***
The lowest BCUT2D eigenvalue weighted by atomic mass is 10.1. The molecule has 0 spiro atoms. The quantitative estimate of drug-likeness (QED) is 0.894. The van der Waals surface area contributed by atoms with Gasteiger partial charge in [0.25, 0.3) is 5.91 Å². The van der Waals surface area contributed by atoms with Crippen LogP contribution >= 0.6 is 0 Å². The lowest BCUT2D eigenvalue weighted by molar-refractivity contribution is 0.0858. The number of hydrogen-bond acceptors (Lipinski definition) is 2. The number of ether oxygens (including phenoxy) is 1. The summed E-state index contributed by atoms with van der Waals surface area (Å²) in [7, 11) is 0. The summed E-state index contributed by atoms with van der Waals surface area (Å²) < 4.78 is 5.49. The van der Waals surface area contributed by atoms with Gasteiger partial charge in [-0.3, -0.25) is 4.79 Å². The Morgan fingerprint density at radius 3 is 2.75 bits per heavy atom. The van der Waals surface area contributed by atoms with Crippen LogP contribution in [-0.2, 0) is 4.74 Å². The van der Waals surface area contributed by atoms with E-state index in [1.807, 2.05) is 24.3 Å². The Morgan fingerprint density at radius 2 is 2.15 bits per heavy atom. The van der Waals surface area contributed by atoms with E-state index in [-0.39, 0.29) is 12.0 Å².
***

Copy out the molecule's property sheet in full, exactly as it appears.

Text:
The lowest BCUT2D eigenvalue weighted by atomic mass is 10.1. The molecule has 0 spiro atoms. The quantitative estimate of drug-likeness (QED) is 0.894. The van der Waals surface area contributed by atoms with Gasteiger partial charge in [0.25, 0.3) is 5.91 Å². The van der Waals surface area contributed by atoms with Crippen LogP contribution >= 0.6 is 0 Å². The lowest BCUT2D eigenvalue weighted by molar-refractivity contribution is 0.0858. The number of hydrogen-bond acceptors (Lipinski definition) is 2. The number of ether oxygens (including phenoxy) is 1. The summed E-state index contributed by atoms with van der Waals surface area (Å²) in [7, 11) is 0. The summed E-state index contributed by atoms with van der Waals surface area (Å²) < 4.78 is 5.49. The van der Waals surface area contributed by atoms with Gasteiger partial charge in [-0.3, -0.25) is 4.79 Å². The Morgan fingerprint density at radius 3 is 2.75 bits per heavy atom. The van der Waals surface area contributed by atoms with Crippen LogP contribution in [-0.2, 0) is 4.74 Å². The van der Waals surface area contributed by atoms with E-state index in [1.807, 2.05) is 24.3 Å². The Morgan fingerprint density at radius 2 is 2.15 bits per heavy atom. The van der Waals surface area contributed by atoms with E-state index in [-0.39, 0.29) is 12.0 Å².